Everyone’s agreed we need more trees but how easy is it going to be to source saplings and meet demand.
Well, Adam Gretton, the founder of More Trees BANES, says the answer is to establish small tree nurseries in local communities. Adam said: “Large corporations, Local Authorities and groups like ours are pledging to plant hundreds of thousands of trees in and around our region.
We always try and source our trees locally, but even though the commercial tree
At this time of year, many of us are busy pulling up weeds from our gardens – including self-seeded trees. More Trees BANES want to create a network of community nurseries, where these saplings can be grown on, as well as growing from seed and cuttings collected locally.
They can then be planted out after a couple of years. A nursery could be as small as a spare raised bed, or as large as a field. Everyone can help with this. We need people who can offer a bit of land, people who can collect seedlings from gardeners and replant them; and we need volunteers to help them to grow.
Above all, we need some expertise, both in terms of managing tree nurseries as well as administration and coordination of activities.”
Adam was speaking on the new webinar Climate Conversations with Cllr Sarah Warren. Cllr Warren said: I was delighted that Adam was able to join me for a Climate Conversation, and I am really excited about his ideas for community-based tree nurseries. This is something we can all help with. It’s a chance for residents to come together, those who have land but no time, and those who have time but no land, but who all want to help.
So, nursery managers, administrators and people who like planting trees, there’s room for everyone. I know More Trees received offers from our webinar attendees, and I look forward to working with everyone to get this fantastic initiative off the ground.”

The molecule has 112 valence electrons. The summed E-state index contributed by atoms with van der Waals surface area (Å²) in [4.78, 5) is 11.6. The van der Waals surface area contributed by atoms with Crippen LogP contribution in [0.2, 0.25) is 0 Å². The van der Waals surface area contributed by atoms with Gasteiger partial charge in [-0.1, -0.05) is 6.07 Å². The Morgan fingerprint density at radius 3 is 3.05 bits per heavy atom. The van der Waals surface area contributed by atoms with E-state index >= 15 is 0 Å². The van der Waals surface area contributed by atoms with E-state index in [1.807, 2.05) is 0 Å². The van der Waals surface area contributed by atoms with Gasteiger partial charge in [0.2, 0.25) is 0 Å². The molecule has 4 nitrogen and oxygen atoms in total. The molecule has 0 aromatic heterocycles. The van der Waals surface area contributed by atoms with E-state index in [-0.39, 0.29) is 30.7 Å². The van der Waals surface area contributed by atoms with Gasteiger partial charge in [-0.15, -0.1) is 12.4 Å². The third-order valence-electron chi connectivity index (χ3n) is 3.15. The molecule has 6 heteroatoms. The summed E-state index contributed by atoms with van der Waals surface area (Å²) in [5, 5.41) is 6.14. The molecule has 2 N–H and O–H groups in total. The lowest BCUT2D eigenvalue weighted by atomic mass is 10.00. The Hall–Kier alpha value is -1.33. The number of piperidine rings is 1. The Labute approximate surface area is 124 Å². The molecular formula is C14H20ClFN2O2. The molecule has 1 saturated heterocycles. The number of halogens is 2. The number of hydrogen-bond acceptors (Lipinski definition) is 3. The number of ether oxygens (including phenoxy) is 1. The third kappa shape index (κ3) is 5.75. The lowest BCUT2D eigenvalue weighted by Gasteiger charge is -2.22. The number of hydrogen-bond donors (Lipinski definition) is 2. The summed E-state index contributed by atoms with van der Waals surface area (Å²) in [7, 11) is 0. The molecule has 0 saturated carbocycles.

Adam Gretton again: “More Trees for BANES was established in 2008, and has been planting native trees and hedging across Bath and North East Somerset ever since. We’ve planted in public and private land in a wide variety of places. We always plant native species, and once a year we give away fruit trees for people’s gardens.
The idea for community-based, tree nurseries grew out of our relationship with the Dry Arch Project, where we have supported them with a mini tree nursery there, which has resulted in over 1,400 trees being grown on and planted out in a short space of time. This is what we’d like to reproduce across our region.
Climate change is the biggest threat to human life on this planet, clearly not the most prominent threat at the moment, but whereas we hope Covid-19 will be solved in a matter of months, climate change is going to be a perpetual challenge for us to get our heads around for the foreseeable future, for human life to sustain itself. Tree planting isn’t the only solution, but it’s a vital part of what needs to be done. This project gives everyone a chance to get involved in a small or big way. Let’s dig!”